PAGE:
THE first of a series of parent town halls and meetings on sweeping education reforms was held Thursday.
Education Minister Cliff Cullen unveiled a list of 14 people who have been selected for the parent engagement task force.
The group of politicians, guardians and school administrators have been tasked with engaging the public on the future of the K-12 school system — in particular, the role parents will play during and after the reforms come into effect — in the coming weeks.
"We want to make sure (school community councils) are very effective and make sure that they have all the opportunities and resources they need," Cullen told reporters.
The province’s overhaul, as outlined in Bill 64 (Education Modernization Act), aims to replace the 37 English language school boards with a centralized authority made up of government appointees. While elected trustees will disappear, Cullen has said the changes will empower parents at the school level with the creation of councils located in 15 new regions.
School community councils will involve volunteer parents who can and want to get involved with their children’s school, not unlike the parent advisory councils that exist today. The reform legislation, however, gives parents powers beyond traditional fundraising roles with new advisory roles on decision-making related to school budgets and staff performance reviews, among other things.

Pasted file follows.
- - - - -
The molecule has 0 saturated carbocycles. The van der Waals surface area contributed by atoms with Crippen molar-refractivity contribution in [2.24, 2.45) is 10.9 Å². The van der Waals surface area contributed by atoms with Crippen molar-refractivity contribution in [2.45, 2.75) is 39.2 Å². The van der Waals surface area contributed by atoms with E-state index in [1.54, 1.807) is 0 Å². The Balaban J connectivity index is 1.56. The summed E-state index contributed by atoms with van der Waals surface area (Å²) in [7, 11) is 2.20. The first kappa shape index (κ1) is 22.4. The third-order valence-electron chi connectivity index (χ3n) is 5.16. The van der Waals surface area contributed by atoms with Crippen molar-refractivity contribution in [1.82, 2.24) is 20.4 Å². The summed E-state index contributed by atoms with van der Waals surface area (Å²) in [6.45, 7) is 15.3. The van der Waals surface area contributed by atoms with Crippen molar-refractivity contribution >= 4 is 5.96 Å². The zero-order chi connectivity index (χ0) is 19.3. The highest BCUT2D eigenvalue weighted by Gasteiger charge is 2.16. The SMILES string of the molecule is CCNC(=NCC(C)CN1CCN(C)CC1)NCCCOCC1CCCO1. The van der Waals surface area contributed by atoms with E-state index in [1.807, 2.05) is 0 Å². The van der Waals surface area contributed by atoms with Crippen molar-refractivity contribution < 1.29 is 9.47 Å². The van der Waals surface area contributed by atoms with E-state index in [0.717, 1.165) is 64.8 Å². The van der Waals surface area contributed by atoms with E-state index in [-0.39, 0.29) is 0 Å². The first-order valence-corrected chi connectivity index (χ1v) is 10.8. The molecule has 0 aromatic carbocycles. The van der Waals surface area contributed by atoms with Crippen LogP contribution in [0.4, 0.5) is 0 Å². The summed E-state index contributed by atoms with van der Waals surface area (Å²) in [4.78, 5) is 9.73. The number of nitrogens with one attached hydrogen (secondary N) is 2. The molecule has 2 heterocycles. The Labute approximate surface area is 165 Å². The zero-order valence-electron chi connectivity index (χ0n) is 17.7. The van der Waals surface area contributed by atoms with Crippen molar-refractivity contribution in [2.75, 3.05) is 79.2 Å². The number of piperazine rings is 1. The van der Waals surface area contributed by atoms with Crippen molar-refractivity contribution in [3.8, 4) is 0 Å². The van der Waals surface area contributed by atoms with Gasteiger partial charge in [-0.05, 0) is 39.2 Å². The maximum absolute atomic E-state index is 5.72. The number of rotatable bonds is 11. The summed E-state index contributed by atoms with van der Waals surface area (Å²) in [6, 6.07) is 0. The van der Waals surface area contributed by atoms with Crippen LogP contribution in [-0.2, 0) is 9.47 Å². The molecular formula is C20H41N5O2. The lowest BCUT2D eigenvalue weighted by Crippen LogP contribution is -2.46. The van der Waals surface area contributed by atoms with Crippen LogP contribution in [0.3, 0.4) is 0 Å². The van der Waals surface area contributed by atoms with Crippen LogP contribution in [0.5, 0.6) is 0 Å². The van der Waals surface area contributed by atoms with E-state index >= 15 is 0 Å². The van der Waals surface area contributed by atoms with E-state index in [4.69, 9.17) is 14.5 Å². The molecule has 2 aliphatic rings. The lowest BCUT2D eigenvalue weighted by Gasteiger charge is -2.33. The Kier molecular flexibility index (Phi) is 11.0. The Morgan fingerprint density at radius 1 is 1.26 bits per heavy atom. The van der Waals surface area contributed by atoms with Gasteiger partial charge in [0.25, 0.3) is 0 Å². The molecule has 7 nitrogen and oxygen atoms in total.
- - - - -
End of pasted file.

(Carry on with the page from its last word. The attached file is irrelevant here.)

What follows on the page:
The task force will lead 15 virtual meetings that are scheduled throughout this month and June on how parent engagement can be strengthened, and the resources needed to make the councils successful.
Dates for four telephone town halls, the first of which will be for Winnipeg families on May 27, have also been confirmed for late May and June.
Progressive Conservative MLAs, including Scott Johnston, Janice Morley-Lecomte, and Ian Wishart, a former education minister, are on the task force. Six parents were selected, as well as school principals and senior administrators who hail from Southwest Horizon, Winnipeg, Hanover, Frontier school divisions and the francophone board.
The group is expected to submit recommendations on the specific roles and responsibilities of school councils after the spring consultations.
Critics have questioned the purpose of undertaking more public engagement when the province did not listen to the K-12 review’s recommendation to amalgamate school divisions rather than abolish them altogether.
Asked about why the province is pushing ahead with Bill 64 amid widespread pandemic disruption, Cullen said, "We’re moving to redirect money, resources from the administration to the front line so the sooner we get the resources to the front line, I would say the better for teachers and the better for students."
Divisional administration accounted for 3.3 per cent of Manitoba’s $2.5-billion education budget last year. The province estimates it could find up to $40 million in savings by streamlining administrative services.
— with files from Larry Kusch
Maggie Macintosh reports on education for the Winnipeg Free Press. Funding for the Free Press education reporter comes from the Government of Canada through the Local Journalism Initiative.
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